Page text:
These cascading effects, termed the ecology of fear, are based on powerful evolutionary relationships that were in place until we eliminated large predators in the early part of the twentieth century.

While wolves won’t slow climate change, they certainly can help create ecosystems better able to withstand it. However, trophic cascades have yet to make it into the lexicon of climate change solutions.

Could this be because combating climate change with wolves is too implausible or costly?

Island Press 10 Sep 2010

not until … fly

“Global warming has certainly been observed very robustly, and we understand the processes by which humans are causing it quite well,” explains Noah Diffenbaugh, a Woods Institute for the Environment fellow and assistant professor of earth science at Stanford University.

Part of Diffenbaugh’s research includes studying how climate change affects pest patterns.

Corn—one of the main commodity crops used to feed pigs bound for the supermarket—is threatened by not only climate-related drought and flooding, but also by the corn earworm, and damage from the pest is projected to worsen in the coming decades, thanks to warmer winters.

In fact, we’re already seeing the scenario unfold: Bacon prices surged over the summer, thanks to climate-related troubles in cornfields.

Prevention, 12 Apr 2013

it’s a bird eat bird world

Jim Hayward, a seabird biologist based on Protection Island in the Strait of Juan de Fuca, is making his evening rounds through the largest gull nesting colony in the Puget Sound region.

He’s been monitoring this site since 1987, so he’s used to the shrieking, the divebombing, the frequent splatterings of gull poop, and the pecking at his head, hands and feet.

What he’s not accustomed to is the cannibalism. Over the last decade, the gulls have shown a growing taste for their neighbors’ eggs and chicks. The trend appears linked to climate change.

“It doesn’t seem like a lot, but a one-tenth of a degree change in seawater temperature correlates to a 10 percent increase in (the odds of) cannibalism,” said Hayward, a professor at Andrews University in Michigan.

KitsapSun, 23 Jul 2016

life is like a box of ……

Brace yourselves, chocolate lovers: The anticipated one-degree rise in world temperature by 2030 will devastate Western Africa’s small cocoa farms, according to Colombian researchers.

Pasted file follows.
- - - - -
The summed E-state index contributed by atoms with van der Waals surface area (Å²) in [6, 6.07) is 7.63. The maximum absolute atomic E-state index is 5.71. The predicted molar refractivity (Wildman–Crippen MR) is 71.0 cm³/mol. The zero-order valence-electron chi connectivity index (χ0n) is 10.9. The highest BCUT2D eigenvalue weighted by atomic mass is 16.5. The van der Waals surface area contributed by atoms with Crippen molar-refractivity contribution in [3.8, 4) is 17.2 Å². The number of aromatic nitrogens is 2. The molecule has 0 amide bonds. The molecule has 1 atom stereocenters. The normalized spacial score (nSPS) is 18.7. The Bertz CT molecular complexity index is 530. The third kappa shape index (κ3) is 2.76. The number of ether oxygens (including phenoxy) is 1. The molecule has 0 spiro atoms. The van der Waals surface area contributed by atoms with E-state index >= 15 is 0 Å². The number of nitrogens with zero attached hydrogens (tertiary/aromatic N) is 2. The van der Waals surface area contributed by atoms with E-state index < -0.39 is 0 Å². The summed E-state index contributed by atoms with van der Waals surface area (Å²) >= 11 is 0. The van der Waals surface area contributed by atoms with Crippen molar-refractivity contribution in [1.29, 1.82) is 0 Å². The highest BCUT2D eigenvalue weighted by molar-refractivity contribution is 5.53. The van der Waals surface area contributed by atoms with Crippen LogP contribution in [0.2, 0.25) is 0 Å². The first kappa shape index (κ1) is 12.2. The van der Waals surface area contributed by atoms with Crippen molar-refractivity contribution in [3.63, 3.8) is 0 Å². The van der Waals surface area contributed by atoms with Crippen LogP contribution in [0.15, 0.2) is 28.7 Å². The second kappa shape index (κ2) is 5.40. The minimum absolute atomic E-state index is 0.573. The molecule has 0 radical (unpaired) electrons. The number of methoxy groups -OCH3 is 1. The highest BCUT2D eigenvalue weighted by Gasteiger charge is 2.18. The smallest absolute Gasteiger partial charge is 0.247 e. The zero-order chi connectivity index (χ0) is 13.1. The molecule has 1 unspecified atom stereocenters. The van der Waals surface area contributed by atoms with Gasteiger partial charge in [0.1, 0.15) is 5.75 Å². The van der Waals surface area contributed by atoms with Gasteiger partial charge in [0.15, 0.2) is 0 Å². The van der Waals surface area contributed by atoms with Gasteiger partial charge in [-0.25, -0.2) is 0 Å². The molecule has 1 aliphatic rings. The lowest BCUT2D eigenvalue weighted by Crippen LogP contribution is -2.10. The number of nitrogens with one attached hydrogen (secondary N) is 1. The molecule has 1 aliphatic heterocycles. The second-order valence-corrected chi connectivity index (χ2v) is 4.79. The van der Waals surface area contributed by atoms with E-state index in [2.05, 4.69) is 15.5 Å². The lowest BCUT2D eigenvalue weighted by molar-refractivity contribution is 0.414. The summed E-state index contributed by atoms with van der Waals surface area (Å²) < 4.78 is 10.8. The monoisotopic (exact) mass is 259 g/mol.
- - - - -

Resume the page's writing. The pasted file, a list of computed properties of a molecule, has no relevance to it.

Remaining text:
If the world temperature increases two degrees by 2050, it will be virtually impossible to grow cocoa plants at the elevations where current farms are located.

If there’s ever a reason to switch to energy-efficient lightbulbs and drive less, this is it!

Prevention, 12 Apr 2013

I’m sane, it’s everyone else who’s crazy

To test the relationship between ambient temperature and personality, we conducted two large-scale studies in two geographically large yet culturally distinct countries: China and the United States.

Using data from 59 Chinese cities (N = 5,587), multilevel analyses and machine learning analyses revealed that compared with individuals who grew up in regions with less clement temperatures, individuals who grew up in regions with more clement temperatures (that is, closer to 22 °C) scored higher on personality factors related to socialization and stability (agreeableness, conscientiousness, and emotional stability) and personal growth and plasticity (extraversion and openness to experience)……

As climate change continues across the world, we may also observe concomitant changes in human personality.

Wenqi Wei, Jackson G. Lu, […]Lei Wang Nature Human Behaviour 1, 890–895 (2017) doi:10.1038/s41562-017-0240-0, 27/11/17

thanks to David Hanig

cooling off period

A new study by three economists has found hotter temperatures lead to less sex. Stop climate change; get laid more.

Although it’s not quite as simple as that, as the economists explain in their paper “Maybe next month? Temperature shocks, climate change and dynamic adjustments in birth rates” published this week by the prestigious National Bureau of Economic Research in the US.